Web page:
Scotties Toy Box

October 30, 2018

Our Government at work, protecting white people.

Filed under: Bigotry, News, Political, Questions, Race, Reason — Scottie @ 16:54

Yet, despite the racially and religiously-driven murders that unfolded in Pittsburgh and Kentucky, and the politically motivated mass violence prevented out of Florida, the words “terror” or “terrorism” were seldom used in the media coverage of these three incidents.

Anti-Semitic terror was uttered from the very mouth and inflicted from the gun of Robert Bowers at the Tree of Life synagogue on Saturday in Pennsylvania. White supremacist and anti-Black views unleashed by the round of bullets and tongue of Gregory Bush in Kentucky on Thursday. And the zealous nativism and liberal scapegoating trumpeted from the Oval Office radicalised Sayoc, who was arrested on the Friday in between. The violence is indisputable, and the ideology sparking it manifest.


Fake news, racism and bombs: Fear and loathing in Trump’s America

David A Love
by David A Love

But what was missing? With the ideological and action requirements established, perhaps it was the identity of the actors in question. Certainly, one would presume that a Muslim or Arab culprit involved in any of one of three incidents would immediately trigger suspicion of terrorism. Even without the verbal admissions or patent evidence indicating that some ideology spurred the violence – which again, was present in Pittsburgh and Kentucky, and ample with Sayoc in Florida.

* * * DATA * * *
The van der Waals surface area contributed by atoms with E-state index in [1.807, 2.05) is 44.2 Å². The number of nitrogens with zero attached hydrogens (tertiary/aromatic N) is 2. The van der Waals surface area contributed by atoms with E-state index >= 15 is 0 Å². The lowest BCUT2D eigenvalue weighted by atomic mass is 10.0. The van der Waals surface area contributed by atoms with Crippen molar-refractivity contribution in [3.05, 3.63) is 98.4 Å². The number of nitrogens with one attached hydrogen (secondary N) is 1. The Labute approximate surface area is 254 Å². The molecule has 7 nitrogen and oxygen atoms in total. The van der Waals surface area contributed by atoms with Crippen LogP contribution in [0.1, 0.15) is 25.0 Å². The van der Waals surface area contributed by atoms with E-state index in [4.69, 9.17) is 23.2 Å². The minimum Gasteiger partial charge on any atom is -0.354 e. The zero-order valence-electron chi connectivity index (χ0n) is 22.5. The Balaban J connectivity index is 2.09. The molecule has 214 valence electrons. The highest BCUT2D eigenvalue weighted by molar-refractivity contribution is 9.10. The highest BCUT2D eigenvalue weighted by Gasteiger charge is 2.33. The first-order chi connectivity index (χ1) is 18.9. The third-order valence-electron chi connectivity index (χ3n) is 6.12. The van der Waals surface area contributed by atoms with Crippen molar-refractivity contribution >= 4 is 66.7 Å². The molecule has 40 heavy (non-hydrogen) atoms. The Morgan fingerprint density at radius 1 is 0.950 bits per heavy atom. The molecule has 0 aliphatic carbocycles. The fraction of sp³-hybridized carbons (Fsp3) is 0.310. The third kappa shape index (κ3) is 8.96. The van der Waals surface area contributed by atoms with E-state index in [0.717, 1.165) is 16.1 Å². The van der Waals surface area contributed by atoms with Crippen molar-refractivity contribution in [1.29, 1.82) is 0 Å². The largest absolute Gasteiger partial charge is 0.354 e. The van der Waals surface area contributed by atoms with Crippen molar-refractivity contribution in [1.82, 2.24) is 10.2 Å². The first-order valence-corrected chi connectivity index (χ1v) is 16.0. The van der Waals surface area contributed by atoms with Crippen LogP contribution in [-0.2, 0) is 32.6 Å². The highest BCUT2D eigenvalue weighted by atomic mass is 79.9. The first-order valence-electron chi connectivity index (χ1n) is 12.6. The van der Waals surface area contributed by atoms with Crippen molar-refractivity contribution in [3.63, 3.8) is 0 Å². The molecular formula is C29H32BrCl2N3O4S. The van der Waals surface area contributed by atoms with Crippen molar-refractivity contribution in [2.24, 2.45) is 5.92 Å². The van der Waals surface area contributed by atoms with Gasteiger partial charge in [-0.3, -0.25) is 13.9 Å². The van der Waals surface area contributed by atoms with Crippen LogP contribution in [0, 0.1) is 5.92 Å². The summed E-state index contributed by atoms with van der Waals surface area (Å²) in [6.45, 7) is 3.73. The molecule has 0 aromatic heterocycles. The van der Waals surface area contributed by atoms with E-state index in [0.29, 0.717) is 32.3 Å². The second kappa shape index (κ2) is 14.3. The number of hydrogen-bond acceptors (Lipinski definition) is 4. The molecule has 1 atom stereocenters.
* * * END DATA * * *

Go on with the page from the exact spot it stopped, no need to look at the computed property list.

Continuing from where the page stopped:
But that is precisely the problem with terrorism, a term predominantly wielded by politicians, peddled by pundits and used by journalists when the culprit is a Muslim.

The label terrorism, whether we like it or not, has become synonymous with Muslim in the American imagination. They are inextricably tied, if not interchangeable. Despite the range of religiously and racially neutral definitions that exist within statutes and government handbooks, the religious caricature has supplanted the legal definitions. The force of the Muslim terrorist caricature – and the constructed threat it emanates from – has overpowered the very meaning of the term. We see this vividly in the three incidents that unfolded over the course of the past three days, and the endless list of mass and targeted attacks that took place before them.

Terrorism is instantly imputed into attacks involving a (genuine or nominal) Muslim actor, even when the requirements of ideological motivation or affiliation with a terror organisation are absent. This evidence, when labelling an incident an act of terrorism, is secondary or irrelevant when the actor is Muslim. The Muslim body, in and of itself is evidence of terror ideology and affiliation.

On the other hand, when these elements are clearly established, terrorism is left off the headlines and scarce in the coverage of violent attacks or conspiracies involving non-Muslim actors, and specifically, white males. These culprits are routinely dubbed “lone wolves” or mere “violent gunmen,” labels that exempt them from the charge of terrorism in the minds of Americans, and the public imagination at large. Whereas Muslim identity is conflated with terrorism, whiteness has the effect of exempting a violent actor from the presumption of terrorism, even when the elements of it are clearly established.

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